A clinical nurse specialist (CNS) is an advanced practice nursing professional who has trained extensively in a specialty practice area. These specialty areas are based on specific patient populations, treatment modalities, or diagnoses. 

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Physician Assistant (PA)

PAs assist licensed physicians with the examination, diagnosis and treatment of patients in all kinds of healthcare settings. They are licensed to perform a broad spectrum of medical services that have been traditionally performed only by doctors. The only thing they are not trained not do are procedures that are extremely intricate and complex.

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Medical Doctor (MD)

MDs practice allopathic medicine focused on the diagnosis and treatment of human disease. Allopathic medicine is a system in which medical doctors and other healthcare professionals (such as nurses, pharmacists, and therapists) treat symptoms and diseases using drugs, radiation, or surgery.

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Doctor of Osteopathic Medicine (DO)

DOs practice osteopathic medicine, which is centered on a more holistic view of medicine in which the focus is on seeing the patient as a “whole person” to reach a diagnosis, rather than treating the symptoms alone. The belief is that all parts of the body work together and influence each other.  Osteopathic medicine also places emphasis on the prevention of disease.  In medical school, there is specific training on osteopathic manipulative treatment (OMT), a hands-on approach to diagnosis and treatment as well as disease prevention.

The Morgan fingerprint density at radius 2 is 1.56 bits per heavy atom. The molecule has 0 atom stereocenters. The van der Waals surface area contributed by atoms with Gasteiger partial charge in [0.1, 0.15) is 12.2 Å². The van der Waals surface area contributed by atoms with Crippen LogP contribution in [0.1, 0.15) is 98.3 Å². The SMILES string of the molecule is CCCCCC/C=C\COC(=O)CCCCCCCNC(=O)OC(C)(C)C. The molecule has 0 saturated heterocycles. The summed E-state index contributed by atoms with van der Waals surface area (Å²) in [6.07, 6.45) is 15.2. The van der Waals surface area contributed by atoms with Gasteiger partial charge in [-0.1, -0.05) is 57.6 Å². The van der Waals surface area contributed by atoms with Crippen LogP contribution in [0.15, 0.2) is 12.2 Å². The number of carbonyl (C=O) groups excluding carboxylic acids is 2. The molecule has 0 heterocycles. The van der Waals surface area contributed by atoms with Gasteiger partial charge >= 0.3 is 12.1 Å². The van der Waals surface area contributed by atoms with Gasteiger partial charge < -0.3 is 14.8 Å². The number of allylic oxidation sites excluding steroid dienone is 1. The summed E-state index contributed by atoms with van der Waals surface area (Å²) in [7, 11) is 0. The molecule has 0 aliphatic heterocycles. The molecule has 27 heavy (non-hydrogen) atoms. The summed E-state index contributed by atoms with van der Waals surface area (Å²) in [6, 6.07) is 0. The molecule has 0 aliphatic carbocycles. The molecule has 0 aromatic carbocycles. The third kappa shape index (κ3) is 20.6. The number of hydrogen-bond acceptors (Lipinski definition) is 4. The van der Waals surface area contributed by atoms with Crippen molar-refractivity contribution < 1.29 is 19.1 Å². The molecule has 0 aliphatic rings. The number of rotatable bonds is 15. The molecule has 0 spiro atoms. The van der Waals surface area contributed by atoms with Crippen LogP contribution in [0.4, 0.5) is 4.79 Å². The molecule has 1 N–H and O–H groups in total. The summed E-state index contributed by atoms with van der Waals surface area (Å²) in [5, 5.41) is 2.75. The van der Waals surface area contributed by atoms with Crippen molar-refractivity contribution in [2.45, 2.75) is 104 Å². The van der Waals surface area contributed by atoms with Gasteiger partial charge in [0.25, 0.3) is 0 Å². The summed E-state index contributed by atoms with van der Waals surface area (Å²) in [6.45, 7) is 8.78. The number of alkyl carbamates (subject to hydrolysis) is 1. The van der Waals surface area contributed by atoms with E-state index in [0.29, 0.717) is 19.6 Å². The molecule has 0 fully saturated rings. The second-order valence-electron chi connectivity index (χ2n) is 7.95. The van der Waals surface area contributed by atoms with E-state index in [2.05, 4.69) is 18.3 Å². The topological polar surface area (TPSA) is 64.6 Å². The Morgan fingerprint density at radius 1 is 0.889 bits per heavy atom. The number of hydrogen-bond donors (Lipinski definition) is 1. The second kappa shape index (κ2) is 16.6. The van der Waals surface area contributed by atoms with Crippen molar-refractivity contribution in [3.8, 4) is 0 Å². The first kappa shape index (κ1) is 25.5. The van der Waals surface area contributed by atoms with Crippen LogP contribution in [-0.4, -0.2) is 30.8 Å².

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Genetic Counselor

Genetic Counselors are healthcare professional who have received graduate education and training in medical genetics and counseling. Genetic counselors inform and advise individuals and families on their risk for inheriting certain diseases and the treatment options available. They are also responsible for interpreting and analyzing the results of genetic testing.

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Oncology Dietitian/Nutritionist

Dietitians and nutritionists evaluate the health of their clients, then, based on their findings, they advise clients on which foods to eat. Both are experts in food and diet, and both are considered to be healthcare professions. Oncology dietitians specialize in helping patients with cancer adjust their nutritional intake to optimize health and minimize side effects caused by cancer and cancer treatments.

Local Programs:

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Masters of Public Health (MPH)

Interdisciplinary professional degrees that focus on public health practice, as opposed to research or teaching.

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Medical Social Worker

Medical social workers specialize in public health, geriatric, palliative, and inpatient medical or mental health care. They work in hospitals or other specialized medical settings like nursing homes, rehabilitative care centers, or related home-care services (i.e. hospice). They are primarily involved in preparing patients for life after leaving a residential setting and providing support to clients and family members in the forms of discharge planning, psychosocial counseling, grief counseling, case management, and referrals.